Tuesday, September 2, 2008

Birthmark

It’s hard to believe almost seven years have passed.
It’s also difficult to admit that the most beautiful events in my life have been marred by some of the ugliest acts of humanity.
Last Friday, my youngest daughter celebrated her seventh birthday, and as the gleeful squeals of second graders filled my home, I thought about the worry I felt for my baby's future when she was just 13 days old.
The day started like any other – we dropped her sister off at school and made a quick trip to Wal-Mart to pick up more diapers, but when I turned on the radio during the drive home, the news reports brought an ominous black cloud over that gorgeous day.
It hasn’t lifted since.
By the time I turned on the television at home, debris from one tower clouded the streets of Manhattan and the speculation on the death toll reached close to around 40,000 – at worst. By the time I fed my newborn, changed her diaper and put her down for her morning nap, another tower had fallen and the Pentagon had been struck, as well. By the time she awoke from her nap, a plane crashed in a Pennsylvania field and the rest of the flights in the United States had been grounded.
My sister called me to make sure I knew about the tragedy unfolding. My mother called to tell me my aunt – who traveled to Washington D.C. with a group from her work – was OK. And my cousin called to cry with me as I asked: Why this? Why now?
My mind drifted back to 16 days after the birth of my 13-year-old daughter, when on my way home from a trip to the grocery store, I learned about the terrorist attack on the Alfred P. Murrah building in Oklahoma City.
Images of the firefighter carrying the lifeless body of 1-year-old Baylee Almon from the wreckage in Oklahoma City still resonated in my mind. Now, it coupled with the ghastly scenes of crashing planes, falling towers and panic, leaving a nauseating rock in the pit of my stomach.
I struggled with the decision of whether or not to pull my oldest from classes but eventually let her finish the day in the most normal fashion possible. By the time my husband returned from work at 6 p.m., the finger of blame had been pointed at terrorists from the Middle East and rumors of war created lines – 10 cars deep in some places – at area gas stations.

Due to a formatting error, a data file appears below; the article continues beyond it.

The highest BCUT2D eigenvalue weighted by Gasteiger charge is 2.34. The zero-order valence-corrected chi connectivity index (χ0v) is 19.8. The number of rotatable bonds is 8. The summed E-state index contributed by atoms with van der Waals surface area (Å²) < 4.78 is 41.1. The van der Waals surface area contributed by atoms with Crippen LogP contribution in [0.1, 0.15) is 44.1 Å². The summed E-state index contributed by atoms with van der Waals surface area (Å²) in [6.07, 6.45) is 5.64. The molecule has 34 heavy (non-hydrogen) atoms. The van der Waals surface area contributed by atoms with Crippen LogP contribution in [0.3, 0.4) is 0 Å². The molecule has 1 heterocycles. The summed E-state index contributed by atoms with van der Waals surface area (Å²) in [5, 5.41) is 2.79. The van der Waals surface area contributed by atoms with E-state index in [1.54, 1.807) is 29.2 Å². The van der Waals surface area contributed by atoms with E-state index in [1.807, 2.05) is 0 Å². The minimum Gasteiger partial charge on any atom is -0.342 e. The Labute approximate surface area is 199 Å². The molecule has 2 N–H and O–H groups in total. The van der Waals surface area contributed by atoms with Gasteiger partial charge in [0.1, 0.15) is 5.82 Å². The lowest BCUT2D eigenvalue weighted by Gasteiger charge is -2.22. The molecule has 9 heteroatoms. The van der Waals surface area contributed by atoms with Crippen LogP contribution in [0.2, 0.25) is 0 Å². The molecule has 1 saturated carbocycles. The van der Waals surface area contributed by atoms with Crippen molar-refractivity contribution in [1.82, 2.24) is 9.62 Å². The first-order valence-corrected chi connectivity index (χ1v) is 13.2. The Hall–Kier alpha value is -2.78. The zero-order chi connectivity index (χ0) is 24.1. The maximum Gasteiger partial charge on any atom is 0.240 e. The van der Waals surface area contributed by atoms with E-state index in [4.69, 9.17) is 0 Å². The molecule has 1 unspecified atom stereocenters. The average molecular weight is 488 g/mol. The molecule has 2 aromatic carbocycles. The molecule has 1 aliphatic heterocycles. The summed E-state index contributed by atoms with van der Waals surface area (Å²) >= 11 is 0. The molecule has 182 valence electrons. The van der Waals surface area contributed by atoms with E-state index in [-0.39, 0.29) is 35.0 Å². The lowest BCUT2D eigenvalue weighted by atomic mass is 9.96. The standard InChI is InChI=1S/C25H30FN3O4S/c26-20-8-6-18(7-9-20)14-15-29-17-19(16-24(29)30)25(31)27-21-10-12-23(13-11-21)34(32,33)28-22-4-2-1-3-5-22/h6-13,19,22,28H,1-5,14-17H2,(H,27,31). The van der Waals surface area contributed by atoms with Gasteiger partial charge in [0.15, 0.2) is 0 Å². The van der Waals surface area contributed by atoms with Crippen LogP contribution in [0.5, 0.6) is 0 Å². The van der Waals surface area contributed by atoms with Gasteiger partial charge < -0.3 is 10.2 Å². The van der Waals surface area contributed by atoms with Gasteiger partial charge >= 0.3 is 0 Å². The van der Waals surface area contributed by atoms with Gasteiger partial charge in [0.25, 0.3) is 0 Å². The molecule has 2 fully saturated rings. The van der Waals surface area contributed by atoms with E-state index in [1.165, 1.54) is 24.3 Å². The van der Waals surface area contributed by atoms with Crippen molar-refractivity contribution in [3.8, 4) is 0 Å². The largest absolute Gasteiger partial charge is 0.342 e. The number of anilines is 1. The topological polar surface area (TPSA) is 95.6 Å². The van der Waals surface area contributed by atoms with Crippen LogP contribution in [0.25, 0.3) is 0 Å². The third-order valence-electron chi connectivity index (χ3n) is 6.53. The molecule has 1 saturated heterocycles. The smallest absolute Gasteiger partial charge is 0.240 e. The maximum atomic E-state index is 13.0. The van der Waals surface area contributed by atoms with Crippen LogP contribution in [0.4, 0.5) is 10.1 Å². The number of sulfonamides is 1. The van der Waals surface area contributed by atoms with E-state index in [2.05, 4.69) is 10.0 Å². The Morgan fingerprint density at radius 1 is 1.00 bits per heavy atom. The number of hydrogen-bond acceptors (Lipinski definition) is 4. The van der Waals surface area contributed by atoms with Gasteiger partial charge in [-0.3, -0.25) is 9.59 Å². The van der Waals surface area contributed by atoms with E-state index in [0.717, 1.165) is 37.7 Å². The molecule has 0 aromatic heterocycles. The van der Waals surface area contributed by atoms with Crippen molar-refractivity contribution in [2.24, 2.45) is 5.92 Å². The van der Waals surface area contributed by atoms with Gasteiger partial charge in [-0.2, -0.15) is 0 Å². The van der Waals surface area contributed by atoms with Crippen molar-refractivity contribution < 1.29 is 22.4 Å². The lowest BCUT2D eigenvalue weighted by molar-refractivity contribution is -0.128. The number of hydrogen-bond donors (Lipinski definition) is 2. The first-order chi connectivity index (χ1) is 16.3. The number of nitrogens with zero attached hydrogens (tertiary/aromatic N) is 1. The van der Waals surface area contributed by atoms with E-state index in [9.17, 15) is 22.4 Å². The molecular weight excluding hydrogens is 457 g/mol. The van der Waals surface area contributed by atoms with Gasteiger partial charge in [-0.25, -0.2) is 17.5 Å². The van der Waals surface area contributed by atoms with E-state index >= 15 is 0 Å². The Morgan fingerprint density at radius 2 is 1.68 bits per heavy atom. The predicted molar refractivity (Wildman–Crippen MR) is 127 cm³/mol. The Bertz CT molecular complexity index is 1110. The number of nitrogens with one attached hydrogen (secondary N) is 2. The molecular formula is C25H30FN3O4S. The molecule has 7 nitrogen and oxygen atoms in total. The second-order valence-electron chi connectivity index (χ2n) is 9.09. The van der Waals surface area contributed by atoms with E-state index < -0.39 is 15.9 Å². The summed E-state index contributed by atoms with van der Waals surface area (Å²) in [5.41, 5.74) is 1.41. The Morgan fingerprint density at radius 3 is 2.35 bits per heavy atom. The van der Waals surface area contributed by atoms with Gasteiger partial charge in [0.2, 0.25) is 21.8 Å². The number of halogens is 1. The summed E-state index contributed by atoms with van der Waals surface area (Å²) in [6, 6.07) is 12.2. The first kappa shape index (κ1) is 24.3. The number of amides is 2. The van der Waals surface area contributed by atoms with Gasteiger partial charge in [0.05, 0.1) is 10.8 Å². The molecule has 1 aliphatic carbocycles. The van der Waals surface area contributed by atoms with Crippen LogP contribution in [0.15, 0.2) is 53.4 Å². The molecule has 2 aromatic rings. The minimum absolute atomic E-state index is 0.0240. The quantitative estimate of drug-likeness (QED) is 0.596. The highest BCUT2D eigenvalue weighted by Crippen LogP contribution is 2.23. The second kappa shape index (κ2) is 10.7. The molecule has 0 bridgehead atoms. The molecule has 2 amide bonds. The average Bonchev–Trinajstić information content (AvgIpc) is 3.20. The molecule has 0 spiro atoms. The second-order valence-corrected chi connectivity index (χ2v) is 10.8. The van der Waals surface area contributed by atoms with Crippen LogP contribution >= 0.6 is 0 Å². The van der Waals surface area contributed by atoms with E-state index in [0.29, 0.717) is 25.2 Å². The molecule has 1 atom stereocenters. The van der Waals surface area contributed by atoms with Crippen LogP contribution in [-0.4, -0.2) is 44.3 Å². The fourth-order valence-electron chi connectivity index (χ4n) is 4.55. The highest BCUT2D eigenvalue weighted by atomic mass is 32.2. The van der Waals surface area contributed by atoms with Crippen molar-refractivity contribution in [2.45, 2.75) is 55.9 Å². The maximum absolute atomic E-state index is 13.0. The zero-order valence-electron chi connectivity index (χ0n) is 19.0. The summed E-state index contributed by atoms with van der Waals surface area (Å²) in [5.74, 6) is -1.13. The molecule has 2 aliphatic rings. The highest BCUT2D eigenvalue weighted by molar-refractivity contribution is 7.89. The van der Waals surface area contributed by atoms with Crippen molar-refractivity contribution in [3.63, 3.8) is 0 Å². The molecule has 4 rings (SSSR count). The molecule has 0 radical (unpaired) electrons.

Into what kind of world had I brought these innocent children?
Never knowing a world without terror alerts, my baby can't gauge the difference between the world before Sept. 11, 2001 and the world afterward. But I think my oldest, my 13-year-old, understands my hypervigilance. I think she knows I live in fear of the day the other shoe will drop.
Together, she and I have watched the movie “Schindler’s List,” and discussed how easily power is abused, how quickly freedoms are taken away, how evil can destroy hope, and how the world can change in a single day.
I pray everyday they never suffer anymore from the effects of terrorism than I have, and I hope their future is as bright and happy as the gleeful squeals I heard at that party.

2 comments:

sheriboeyink said...

I remember that day. It was horrible. One of those never to be forgotten. I was in church when they announced the war had begun. My heart sank, my hope dwindled a bit, but then I thought, "I serve an almighty God. Let His will be done."

That's all I can put my Hope in at this point.

TerriRainer said...

My daughter was only a few weeks younger than Baylee Almon...she looked just like her, down to the same socks that she wore. I was also 4 months pregnant with my son at the time.

It was VERY hard to deal with. People I knew worked in the building, and surrounding area. 9-11 brought all those feelings back to the people in Oklahoma City who had already been through something similar, so I can relate.

:) Terri